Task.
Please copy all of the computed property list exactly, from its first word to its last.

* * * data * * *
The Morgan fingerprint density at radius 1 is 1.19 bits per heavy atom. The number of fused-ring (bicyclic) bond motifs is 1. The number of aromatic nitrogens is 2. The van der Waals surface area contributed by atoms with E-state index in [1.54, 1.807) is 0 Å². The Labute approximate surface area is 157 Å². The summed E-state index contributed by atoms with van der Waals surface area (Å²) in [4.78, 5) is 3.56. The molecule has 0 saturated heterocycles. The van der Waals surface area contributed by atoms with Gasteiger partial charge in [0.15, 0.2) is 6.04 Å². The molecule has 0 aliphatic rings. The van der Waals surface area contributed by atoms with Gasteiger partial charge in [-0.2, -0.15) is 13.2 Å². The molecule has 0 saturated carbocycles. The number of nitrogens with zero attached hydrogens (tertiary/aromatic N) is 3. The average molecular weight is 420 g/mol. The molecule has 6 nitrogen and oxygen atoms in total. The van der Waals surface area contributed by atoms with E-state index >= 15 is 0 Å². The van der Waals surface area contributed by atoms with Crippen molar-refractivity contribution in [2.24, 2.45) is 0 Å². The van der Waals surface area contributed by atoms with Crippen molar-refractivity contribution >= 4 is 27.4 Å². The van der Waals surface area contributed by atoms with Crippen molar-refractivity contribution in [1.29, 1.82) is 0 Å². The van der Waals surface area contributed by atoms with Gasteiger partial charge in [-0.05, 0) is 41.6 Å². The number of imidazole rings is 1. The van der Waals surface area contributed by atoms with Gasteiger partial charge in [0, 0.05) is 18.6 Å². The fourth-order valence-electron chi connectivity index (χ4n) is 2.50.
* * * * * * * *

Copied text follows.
The Morgan fingerprint density at radius 1 is 1.19 bits per heavy atom. The number of fused-ring (bicyclic) bond motifs is 1. The number of aromatic nitrogens is 2. The van der Waals surface area contributed by atoms with E-state index in [1.54, 1.807) is 0 Å². The Labute approximate surface area is 157 Å². The summed E-state index contributed by atoms with van der Waals surface area (Å²) in [4.78, 5) is 3.56. The molecule has 0 saturated heterocycles. The van der Waals surface area contributed by atoms with Gasteiger partial charge in [0.15, 0.2) is 6.04 Å². The molecule has 0 aliphatic rings. The van der Waals surface area contributed by atoms with Gasteiger partial charge in [-0.2, -0.15) is 13.2 Å². The molecule has 0 saturated carbocycles. The number of nitrogens with zero attached hydrogens (tertiary/aromatic N) is 3. The average molecular weight is 420 g/mol. The molecule has 6 nitrogen and oxygen atoms in total. The van der Waals surface area contributed by atoms with E-state index >= 15 is 0 Å². The van der Waals surface area contributed by atoms with Crippen molar-refractivity contribution in [2.24, 2.45) is 0 Å². The van der Waals surface area contributed by atoms with Crippen molar-refractivity contribution >= 4 is 27.4 Å². The van der Waals surface area contributed by atoms with Crippen molar-refractivity contribution in [1.29, 1.82) is 0 Å². The van der Waals surface area contributed by atoms with Gasteiger partial charge in [-0.05, 0) is 41.6 Å². The number of imidazole rings is 1. The van der Waals surface area contributed by atoms with Gasteiger partial charge in [0, 0.05) is 18.6 Å². The fourth-order valence-electron chi connectivity index (χ4n) is 2.50.